There seemed to be a theme for me at the Adirondack Museum yesterday. It think it was summed up by Carol, from Delaware who said she was inspired to start something new and now worry about perfection.
So many of the people who talked to me said they didn’t sew or quilt, because they were afraid of making mistakes, of their work not being perfect. I know traditional quilting has a lot of rules, but I think rules that stop people from creating should be broken. I don’t care about stitch sizes or matching up seams, as much as I care about content. So I spread my word to everyone who asked and would listen. Just start working, if you’re not enjoying it, don’t do it. Using small pieces of inexpensive (recycled) fabric takes the pressure off or ruining what your are working on and gives you the freedom to experiment. Play, don’t take it so seriously, and allow yourself to make mistakes, leave perfection to the gods.
And when I wasn’t preaching I was talking to everyone who came past my table. And there was a steady stream of people, a few I knew, but most were new to me and my work. I showed them how I sewed my words and images and we talked about their work.
I got to meet Tess and her sweet family and give her Neno’s Apron Quilt in person. We found out we have a few things in common including sharing a birthday. On woman told me how her husband was making her what he called a shack and she called a studio, outside of the house for her to work in. He said she had so much fabric he just wanted to get the spare room she was spreading out in cleaned up, but you could see from his smile that building “the shack” was an act of love. And I was thrilled to learn that Micaela, who curated the exhibit, found out about me by doing an on-line search. That means I’m easy to find, and she liked my work.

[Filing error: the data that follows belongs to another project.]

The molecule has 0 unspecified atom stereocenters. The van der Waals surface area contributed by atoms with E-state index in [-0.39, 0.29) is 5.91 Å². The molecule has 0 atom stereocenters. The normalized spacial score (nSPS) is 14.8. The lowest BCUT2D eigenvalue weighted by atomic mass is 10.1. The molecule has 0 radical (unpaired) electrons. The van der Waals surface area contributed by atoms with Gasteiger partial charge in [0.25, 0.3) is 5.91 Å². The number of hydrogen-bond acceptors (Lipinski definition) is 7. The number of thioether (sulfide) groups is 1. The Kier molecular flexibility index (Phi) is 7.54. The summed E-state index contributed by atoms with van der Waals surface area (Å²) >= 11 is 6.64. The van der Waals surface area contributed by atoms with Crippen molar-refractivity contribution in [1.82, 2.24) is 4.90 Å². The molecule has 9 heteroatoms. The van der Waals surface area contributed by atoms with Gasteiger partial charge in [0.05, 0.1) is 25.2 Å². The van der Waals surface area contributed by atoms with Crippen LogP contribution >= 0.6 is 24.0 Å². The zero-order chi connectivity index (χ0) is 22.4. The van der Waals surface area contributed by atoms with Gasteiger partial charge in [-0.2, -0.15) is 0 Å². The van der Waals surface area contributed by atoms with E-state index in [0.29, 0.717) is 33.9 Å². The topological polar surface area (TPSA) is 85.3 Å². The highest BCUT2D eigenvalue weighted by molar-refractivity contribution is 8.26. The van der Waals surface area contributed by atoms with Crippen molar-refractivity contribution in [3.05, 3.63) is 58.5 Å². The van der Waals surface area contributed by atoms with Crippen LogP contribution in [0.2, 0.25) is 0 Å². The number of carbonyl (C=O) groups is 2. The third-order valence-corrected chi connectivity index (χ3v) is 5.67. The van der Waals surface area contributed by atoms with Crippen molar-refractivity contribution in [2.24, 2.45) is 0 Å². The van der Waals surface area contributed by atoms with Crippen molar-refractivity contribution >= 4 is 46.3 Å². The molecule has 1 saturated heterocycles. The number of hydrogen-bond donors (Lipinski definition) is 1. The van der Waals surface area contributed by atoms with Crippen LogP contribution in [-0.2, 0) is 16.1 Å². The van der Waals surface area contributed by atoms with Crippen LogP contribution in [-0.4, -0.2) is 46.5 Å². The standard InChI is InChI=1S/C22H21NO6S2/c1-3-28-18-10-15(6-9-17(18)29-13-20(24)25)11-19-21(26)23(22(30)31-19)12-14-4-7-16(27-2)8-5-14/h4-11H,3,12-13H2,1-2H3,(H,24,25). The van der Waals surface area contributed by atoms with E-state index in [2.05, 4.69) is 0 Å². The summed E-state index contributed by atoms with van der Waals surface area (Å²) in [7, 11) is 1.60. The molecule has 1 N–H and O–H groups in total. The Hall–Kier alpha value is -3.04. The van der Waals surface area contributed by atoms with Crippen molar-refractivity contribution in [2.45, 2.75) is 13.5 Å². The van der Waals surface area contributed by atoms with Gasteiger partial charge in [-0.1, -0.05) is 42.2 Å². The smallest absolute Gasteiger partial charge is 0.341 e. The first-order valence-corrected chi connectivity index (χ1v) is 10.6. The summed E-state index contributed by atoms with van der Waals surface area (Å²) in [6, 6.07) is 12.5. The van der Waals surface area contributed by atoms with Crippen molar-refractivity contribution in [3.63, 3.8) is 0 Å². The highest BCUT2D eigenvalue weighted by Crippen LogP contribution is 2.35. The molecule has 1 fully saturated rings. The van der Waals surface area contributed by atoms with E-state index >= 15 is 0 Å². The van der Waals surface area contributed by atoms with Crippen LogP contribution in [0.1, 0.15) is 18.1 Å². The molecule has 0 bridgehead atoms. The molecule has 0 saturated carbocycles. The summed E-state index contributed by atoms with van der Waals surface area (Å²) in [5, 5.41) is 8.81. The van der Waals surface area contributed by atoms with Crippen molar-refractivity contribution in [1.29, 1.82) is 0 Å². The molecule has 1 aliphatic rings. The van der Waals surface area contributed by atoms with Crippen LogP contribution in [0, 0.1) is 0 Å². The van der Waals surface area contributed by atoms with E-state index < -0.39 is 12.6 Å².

The whole day was an affirmation of my work. I enjoyed every minute of it and only wished I had more time to walk around and see the other exhibitors. And ,of course, Jon was there with me. Leaving to take photos and get lunch and giving me the perfect amount of support and encouragement.
It really was just a great day, dare I say perfect?
18 thoughts on “Leave Perfection to the Gods”
Maria, you are right about quilters not allowing themselves to make mistakes. I wish more would because then it would mean that they have allowed themselves to play and playing is creative. Following the rules, is not. Many quilters today are so technically advanced that it takes my breath way to see such perfection but then I think of the most recent piece, an Inuit outfit…amauti, trousers, boots and a veiled cape with a large hood and which I submitted to a juried exhibit. It was placed in the exhibit, somewhere off in the boonies, I’m told for I wasn’t there…and one critique that came back when it was returned was this: “It will never wash”. Now the outfit is made of 100% cotton muslin, beaded with clear crystal beads on the sleeves and trousers to represent melting snow flakes and the entire outfit is covered in a layer of white chiffon, then quilted through where the appliques are placed. It was never intended to be washed. I chuckled because it only reinforced what I’ve been wrestling with for years….quilters are TOO PERFECT. They are afraid of making a mistake. You could not have said it better.
SandyP in Canada
Sandy, One woman told me she took a quilting class and the instructor told them to fear not the quilting police were not there.
I am so thrilled you had a wonderful day, Maria! Those shows are so fun — my mom and I used to do them when she was alive (both crafters) and it’s so exhilerating being in one’s element, chatting with people, and sharing one’s talent. I love your “leave perfection to the gods” advice — it’s pure gold! Whenever I teach crocheting or knitting, so often the student becomes so anxious over counting stitches, a not-so-perfect color-change, etc, and I tell them, “just relax, and let those issues be secondary to your creative juices flowing…that’s what’s important. Those kinks can easily be fixed, too.”